The Green Flame is a Deep Green Resistance podcast offering revolutionary analysis, skill sharing, and inspiration for the movement to save the planet by any means necessary. Our hosts are Max Wilbert and Jennifer Murnan.

2 thoughts on “[Green Flame] Extreme Weather Around the Planet”

  1. 1. On why global warming causes extreme weather: Climate deniers obviously have small minds, and need very simple, irrefutable arguments to shut them up.

    Only 3 things could cause global warming. Either the sun is getting hotter (it isn’t), Earth’s magnetic shield is getting weaker (it isn’t), or it’s us.

    Proving that it’s carbon is done by simple lab experiments, which prove that excess carbon in the atmosphere traps solar heat, slowing its radiation back into space.

    And since deniers like to gamble, there’s this one: Ice cores in the Antarctic show the makeup of the atmosphere like tree rings. And for the last 100,000 years, the carbon content was between 230 and 280 ppm until around 1750, and the beginning of the Industrial Revolution. Since then, it’s been rising in tandem with fossil fuel use, to today’s level, which is around 414 ppm. Thus the odds are 370-to-one that fossil fuel use is responsible for climate change. And what industrial investor would bet against odds like that?

    As for extreme weather, it originates in the upper atmosphere, with phenomena like the jet stream. Warming causes air to move faster, just as it causes coldblooded animals to move faster. And faster weather, like faster traffic, leads to more violent accidents.

    That’s so simple, even dummies like Trump and Bolsonaro should be able to understand it.

    2. On Derrick’s comment on the resilience of Nature, a recent PBS series on Earth’s manmade sacred places showed that the temples of Angkor Wat (Cambodia’s top tourist attraction) are being “attacked” by saplings, which sprout from its sides annually. This requires men on ropes to risk their lives scaling the walls to remove natural growth.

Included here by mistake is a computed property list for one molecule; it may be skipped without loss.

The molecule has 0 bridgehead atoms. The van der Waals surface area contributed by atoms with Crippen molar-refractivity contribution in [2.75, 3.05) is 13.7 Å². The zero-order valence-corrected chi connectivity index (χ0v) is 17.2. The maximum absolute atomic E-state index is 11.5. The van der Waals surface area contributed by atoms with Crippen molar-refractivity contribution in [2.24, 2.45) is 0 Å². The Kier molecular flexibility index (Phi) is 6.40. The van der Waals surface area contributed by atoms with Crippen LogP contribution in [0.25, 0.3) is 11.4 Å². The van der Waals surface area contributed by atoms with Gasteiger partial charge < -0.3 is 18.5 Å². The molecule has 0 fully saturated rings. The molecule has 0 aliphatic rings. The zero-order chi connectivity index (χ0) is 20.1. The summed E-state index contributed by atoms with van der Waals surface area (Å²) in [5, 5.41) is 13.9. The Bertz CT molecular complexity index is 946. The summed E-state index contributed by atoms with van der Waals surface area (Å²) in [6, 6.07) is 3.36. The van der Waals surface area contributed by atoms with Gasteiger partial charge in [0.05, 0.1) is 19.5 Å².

One of the men (a devout Buddhist) said, “Without the temples, life wouldn’t be worth living.”

    I greatly respect the core tenets of Buddhism. But the Buddha taught nothing about building temples. That’s all a result of the misplaced understanding of his followers. True reverence admires and preserves Nature. And try as they may, the sapling removers of Angkor Wat are fighting a losing battle. As seen in the Mayan ruins and elsewhere, Nature eventually reclaims its own, and creates its own temples.

    And there is no Buddhist teaching more fundamental than that impermanence is the natural order of things. All beings die. All monuments topple and fall. And our love for things and for each other should be driven partly by that fact. We and they won’t be here forever. That’s why we love the beauty of youth.

  2. @Mark
    I totally agree about the perversion of Siddhartha’s ideas. Same with Christianity and Hinduism. If I had to choose a major religion it would clearly be Buddhism, but not the popular version (reincarnation, temples, etc.) The main tenets of real Buddhism are impermanence of all things, being present in the here & now, calming and quieting one’s inner voices, and shedding desires in order to advance spiritually. The other stuff is BS, and I would love to hear Siddhartha’s comments about this idiocy (I assume they’d be the same funny but acerbic comments that he made about mindless Hindu rituals).